Table 1. Age of the head of household with and without migrant

Age of the head

Migrant Household (1)

Non-migrant household (2)

Difference (1) – (2)

In VARHS 2012

41.96

43.66

-1.67**

In VARHS 2014

40.69

44.70

-4.00**

** Significant at 5%

Source: VARHS 2012, 2014

MOLISA survey also supported this hypothesis by presenting that 69.9% labor migrants in the sample was under 30 years old and the average age in the sample is 23. The limitation of using this statistic is that the MOLISA survey data-set is not made available to the public so we can only refer to this number from the summary of MOLISA official report without any double checking.

Basing on these available data and discussion presented above, we conclude that the Hypothesis 1 is supported by the statistical data.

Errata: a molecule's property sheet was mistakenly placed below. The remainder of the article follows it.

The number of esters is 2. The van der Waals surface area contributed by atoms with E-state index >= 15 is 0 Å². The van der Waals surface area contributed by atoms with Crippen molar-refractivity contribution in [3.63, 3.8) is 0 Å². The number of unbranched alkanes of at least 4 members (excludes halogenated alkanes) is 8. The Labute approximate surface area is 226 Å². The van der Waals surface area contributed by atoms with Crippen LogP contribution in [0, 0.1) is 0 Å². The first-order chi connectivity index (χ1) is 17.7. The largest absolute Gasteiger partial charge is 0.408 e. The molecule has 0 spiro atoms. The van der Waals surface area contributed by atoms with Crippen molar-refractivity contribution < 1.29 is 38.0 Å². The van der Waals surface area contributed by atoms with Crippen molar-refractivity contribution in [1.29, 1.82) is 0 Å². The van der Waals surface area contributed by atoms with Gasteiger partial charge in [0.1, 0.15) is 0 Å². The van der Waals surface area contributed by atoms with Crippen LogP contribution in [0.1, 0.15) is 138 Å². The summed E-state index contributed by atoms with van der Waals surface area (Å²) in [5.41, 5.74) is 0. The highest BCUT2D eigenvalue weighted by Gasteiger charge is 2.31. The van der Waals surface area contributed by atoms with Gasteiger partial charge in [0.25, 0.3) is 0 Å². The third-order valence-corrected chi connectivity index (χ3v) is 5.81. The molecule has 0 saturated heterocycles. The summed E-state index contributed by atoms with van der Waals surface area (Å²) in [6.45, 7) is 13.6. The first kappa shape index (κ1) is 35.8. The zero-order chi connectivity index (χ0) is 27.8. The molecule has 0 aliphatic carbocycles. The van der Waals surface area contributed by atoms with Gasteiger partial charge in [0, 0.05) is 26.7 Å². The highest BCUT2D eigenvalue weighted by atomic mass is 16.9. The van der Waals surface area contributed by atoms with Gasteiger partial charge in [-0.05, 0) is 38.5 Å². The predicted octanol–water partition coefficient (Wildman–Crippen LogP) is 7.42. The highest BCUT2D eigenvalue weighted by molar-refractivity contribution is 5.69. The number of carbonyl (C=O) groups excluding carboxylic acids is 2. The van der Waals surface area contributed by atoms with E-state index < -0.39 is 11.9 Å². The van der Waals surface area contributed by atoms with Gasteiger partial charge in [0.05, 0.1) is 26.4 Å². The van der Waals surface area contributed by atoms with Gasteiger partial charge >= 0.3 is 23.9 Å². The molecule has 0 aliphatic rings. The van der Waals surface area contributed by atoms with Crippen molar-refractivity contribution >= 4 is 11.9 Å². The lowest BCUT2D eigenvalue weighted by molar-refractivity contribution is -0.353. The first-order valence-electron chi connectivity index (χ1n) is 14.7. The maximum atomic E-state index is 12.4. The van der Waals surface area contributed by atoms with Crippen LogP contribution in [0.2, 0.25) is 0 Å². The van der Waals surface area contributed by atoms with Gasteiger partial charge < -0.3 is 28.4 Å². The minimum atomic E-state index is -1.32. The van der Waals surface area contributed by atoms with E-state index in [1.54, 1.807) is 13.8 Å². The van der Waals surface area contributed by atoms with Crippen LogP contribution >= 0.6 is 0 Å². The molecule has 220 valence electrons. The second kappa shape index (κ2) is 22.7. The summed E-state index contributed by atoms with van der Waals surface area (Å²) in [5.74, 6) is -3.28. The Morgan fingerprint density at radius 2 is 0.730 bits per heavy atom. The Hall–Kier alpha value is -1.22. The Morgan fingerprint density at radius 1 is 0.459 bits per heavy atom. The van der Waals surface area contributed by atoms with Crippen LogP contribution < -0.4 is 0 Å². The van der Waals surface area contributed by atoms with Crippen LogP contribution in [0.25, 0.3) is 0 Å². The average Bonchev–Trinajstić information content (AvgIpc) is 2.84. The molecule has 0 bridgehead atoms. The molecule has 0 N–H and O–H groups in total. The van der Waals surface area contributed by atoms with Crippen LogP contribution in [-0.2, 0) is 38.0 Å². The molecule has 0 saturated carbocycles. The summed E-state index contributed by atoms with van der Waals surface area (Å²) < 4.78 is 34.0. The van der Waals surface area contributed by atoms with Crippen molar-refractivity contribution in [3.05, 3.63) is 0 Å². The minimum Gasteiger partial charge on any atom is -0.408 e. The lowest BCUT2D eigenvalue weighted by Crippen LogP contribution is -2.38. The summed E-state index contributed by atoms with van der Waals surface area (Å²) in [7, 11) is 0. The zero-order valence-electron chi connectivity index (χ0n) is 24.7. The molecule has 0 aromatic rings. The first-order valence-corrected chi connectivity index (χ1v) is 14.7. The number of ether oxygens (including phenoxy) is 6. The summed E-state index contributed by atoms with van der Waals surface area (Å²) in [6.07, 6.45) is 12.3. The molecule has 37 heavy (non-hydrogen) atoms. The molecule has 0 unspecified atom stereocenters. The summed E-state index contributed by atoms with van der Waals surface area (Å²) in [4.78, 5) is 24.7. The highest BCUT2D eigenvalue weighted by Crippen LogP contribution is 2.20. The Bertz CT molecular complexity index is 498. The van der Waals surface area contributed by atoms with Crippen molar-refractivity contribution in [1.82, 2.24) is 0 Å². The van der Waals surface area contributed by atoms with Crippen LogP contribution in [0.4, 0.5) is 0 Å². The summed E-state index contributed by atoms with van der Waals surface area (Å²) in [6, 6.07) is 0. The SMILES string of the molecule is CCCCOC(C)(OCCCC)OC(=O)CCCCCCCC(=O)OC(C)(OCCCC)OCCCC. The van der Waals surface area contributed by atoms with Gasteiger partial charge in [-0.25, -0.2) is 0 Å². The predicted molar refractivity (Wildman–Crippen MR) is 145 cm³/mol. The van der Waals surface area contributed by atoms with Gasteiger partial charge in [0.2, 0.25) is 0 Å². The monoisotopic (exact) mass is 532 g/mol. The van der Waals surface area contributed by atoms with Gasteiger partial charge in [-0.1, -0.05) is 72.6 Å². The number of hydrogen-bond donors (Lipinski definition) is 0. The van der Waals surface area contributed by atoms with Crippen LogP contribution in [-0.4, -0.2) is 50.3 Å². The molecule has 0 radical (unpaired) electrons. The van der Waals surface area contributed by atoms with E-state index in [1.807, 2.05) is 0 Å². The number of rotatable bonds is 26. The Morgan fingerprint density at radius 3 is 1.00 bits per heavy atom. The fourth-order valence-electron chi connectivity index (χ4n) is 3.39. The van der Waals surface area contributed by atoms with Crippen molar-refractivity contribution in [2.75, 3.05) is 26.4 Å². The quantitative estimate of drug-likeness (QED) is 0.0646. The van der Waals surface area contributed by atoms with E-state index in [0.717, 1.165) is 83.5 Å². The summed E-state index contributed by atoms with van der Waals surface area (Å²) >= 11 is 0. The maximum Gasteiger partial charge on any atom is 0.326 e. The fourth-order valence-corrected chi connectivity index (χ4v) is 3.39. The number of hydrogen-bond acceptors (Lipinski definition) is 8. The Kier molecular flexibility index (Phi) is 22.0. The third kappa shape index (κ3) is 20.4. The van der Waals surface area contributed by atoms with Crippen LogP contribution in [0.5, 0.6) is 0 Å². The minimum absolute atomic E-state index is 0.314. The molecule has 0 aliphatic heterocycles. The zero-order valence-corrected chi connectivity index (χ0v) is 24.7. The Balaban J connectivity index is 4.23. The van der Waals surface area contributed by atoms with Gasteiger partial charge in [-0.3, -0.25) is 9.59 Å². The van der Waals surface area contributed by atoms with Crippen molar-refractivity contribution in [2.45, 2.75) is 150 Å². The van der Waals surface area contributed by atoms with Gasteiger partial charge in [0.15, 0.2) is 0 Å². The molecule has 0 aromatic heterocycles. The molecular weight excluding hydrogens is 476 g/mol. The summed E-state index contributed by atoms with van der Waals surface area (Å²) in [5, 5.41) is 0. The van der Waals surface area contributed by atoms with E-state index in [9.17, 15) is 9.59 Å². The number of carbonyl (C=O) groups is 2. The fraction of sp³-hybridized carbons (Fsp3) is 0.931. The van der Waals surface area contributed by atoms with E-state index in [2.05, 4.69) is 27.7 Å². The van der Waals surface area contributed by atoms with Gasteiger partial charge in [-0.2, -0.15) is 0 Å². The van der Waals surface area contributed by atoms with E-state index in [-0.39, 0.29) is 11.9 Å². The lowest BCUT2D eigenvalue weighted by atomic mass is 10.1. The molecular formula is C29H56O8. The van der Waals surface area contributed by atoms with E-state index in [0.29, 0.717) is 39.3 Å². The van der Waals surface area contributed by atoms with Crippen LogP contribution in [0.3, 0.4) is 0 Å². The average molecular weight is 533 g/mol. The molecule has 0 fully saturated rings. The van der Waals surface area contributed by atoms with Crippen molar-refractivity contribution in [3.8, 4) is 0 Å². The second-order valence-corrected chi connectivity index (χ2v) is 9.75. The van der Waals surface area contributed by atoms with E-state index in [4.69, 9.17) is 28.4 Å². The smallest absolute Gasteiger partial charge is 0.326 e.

Hypothesis 2: Migration rates are higher among people with more education.

The economic ideas behind this hypothesis is that the more educated people might expected higher rate of return from more dynamic areas. The cost of migration is also lower due to the educated migrants tend to understand the market condition and job opportunities in the new location better much better and they tend to be more adaptable. Harris and Todaro (1970) argued that migrants with a higher level of education have a higher probability of obtaining formal employment. However, as noted by Schaffner (2014),”[i]n some place, some of the least educated also migrate at high rates, though more commonly on a temporary basis”. (Schaffner 2014, pp. 222)

Unfortunately, MOLISA survey tends to reject this hypothesis by arguing that 66.1% labor migrants in their sample has no skill and profession, only 6.5% of them graduated from university. The VARHS survey also presented that 62.4% in 2012 and 63.6% in 2014 data of migrants has no diploma.